Dimir Inverter is a combo deck and combo decks primarily consist of 3 parts: the cards that make the combo, the cards that protect the combo, and the cards that find the combo. As such, this will be a shorter analysis than most. Dimir Inverter revolves around the two card combo of Inverter of Truth and either Thassa’s Oracle or Jace, Wielder of Mysteries. Inverter of Truth is a 6/6 Eldrazi with flying that only costs 4 mana: 2 generic and 2 black. Those stats are absurd which is why it comes with a massive downside. When Inverter of Truth enters the battlefield, you exile your library and then shuffle your graveyard into a new library. In a vacuum, you could end up decking yourself before beating down your opponent, but you have two ways to turn that into a positive. Thassa’s Oracle is a 1/3 Merfolk that costs 2 blue. When it enters the battlefield, you scry equal to your devotion to blue and if your devotion is greater than or equal to the number of cards in your library, you win the game. Jace, Wielder of Mysteries is a planeswalker that has a static ability which says if you would draw a card while your library has no cards in it, you win the game.
Apart from this combo, the deck functions like a control deck, which is typical of most combo decks. Jace is the only card that needs protecting and Inverter of Truth, being a 6/6, is great for that. Inverter of Truth and Thassa’s Oracle only need to resolve and enter the battlefield to set up your end game. Even if you cannot protect Jace, Thassa’s Oracle serves as a second win condition as long as your devotion is high enough so your end game is very well protected against the most common threats. This part of the deck is designed to disrupt the opponent more than protect your combo, although they accomplish both. Thoughseize and Thought Erasure take away your opponent’s best cards. Narset, Parter of Veils prevents your opponent from drawing cards and replacing what your hand hate cards took away. Removal cards include things like Fatal Push and a few counter spells like Mystical Dispute.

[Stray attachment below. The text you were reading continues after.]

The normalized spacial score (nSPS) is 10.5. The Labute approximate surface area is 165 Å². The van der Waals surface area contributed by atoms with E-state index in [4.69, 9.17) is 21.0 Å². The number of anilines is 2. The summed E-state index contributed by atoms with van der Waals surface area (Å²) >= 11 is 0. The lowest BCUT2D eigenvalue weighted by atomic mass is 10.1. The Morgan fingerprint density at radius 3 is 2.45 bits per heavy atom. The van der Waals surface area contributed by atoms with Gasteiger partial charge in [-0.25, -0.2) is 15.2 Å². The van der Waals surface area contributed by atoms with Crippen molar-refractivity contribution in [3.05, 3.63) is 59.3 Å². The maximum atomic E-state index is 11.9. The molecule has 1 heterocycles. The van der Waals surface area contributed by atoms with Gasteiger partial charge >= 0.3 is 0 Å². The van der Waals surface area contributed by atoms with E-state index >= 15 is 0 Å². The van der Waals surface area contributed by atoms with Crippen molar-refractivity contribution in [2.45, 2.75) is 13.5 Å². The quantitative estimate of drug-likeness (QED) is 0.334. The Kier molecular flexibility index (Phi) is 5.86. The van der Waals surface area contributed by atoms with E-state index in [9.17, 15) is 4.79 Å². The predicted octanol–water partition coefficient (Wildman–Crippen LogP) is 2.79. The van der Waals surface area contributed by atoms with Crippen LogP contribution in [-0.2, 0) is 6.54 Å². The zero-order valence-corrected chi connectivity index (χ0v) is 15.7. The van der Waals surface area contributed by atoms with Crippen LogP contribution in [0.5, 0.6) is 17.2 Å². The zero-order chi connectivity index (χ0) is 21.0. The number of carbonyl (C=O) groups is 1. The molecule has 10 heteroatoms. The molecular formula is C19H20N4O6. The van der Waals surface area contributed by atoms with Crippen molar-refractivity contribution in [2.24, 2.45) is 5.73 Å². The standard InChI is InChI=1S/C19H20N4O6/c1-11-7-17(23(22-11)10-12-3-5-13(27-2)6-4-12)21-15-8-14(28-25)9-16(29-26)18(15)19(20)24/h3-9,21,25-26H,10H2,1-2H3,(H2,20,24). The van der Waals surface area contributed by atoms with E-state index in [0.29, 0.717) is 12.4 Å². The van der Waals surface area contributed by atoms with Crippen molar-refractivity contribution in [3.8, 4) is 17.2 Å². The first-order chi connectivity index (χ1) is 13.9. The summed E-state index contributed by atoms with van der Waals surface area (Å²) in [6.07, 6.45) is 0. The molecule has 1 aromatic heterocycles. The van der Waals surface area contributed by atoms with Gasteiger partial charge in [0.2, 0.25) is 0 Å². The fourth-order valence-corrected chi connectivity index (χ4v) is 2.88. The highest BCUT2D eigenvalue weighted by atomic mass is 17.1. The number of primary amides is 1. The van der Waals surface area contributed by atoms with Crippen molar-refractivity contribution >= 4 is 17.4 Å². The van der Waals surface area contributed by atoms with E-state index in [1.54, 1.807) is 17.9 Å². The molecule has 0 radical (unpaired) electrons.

The rest of the deck is all about finding the combo. I have already mentioned Jace and Thassa’s Oracle being used as a win conditions, but they also help dig for the other combo pieces. The Surveil from Thought Erasure and Narset’s -2 ability also help to accomplish this. Other cards that the deck uses to find combo pieces include Opt and Dig Through Time. It is worth noting that Dig Through Time is banned in modern and legacy and restricted in vintage so it’s on my radar as a potential ban in the future. With it’s delve mechanic, you can potentially cast it for only 2 mana, look seven cards into your deck, and put two into your hand. This can also help to thin out your graveyard if the game has gone on for some time.
The shell of Dimir Inverter should look something like the following:
Inverter of Truth x3-4
Thassa’s Oracle x3-4
Jace Wielder of Mysteries x3-4
Thought Erasure x3-4
Narset, Parter of Veils x2-3
Removal spells x6-8 (Fatal Push, Hero’s Downfall, Cast Down, etc.)
Counter spells x3-6 (Mystical Dispute, Cancel, Sinister Sabotage, etc.)
Dig Through Time x2-3
Dimir Inverter is an interesting deck and not for its unique win condition. With the exception of Fatal Push, Dig Through Time, Inverter of Truth, and Thoughseize, all of the other cards have been printed in standard legal sets the last 2 years. Opt is an older card, but if it hadn’t found its way into Ixalan and other recent sets, it would have remained a legacy card. I just find it interesting that most of the deck is still standard legal at the time of this post; decks like this are extremely rare. I mean, can you imagine a year’s worth of standard cards being viable enough to make an entirely new deck in a format like modern? That would be amazing! Don’t hold your breath for this deck to stick around though. At the time of this post it makes up roughly 20% of the meta and there is a ban announcement coming on the Monday after this goes up. Don’t be surprised if Inverter of Truth gets the ban hammer. Why would I post this if the deck won’t be around much longer? History. Sure this is a broken deck, but it can inspire future decks in other formats. Maybe one day we can revisit this deck with a fixed card to make it more fair to play against. Perhaps a casual player may decide to pick it up. What deck do you want to see next? Let me know in the comments below.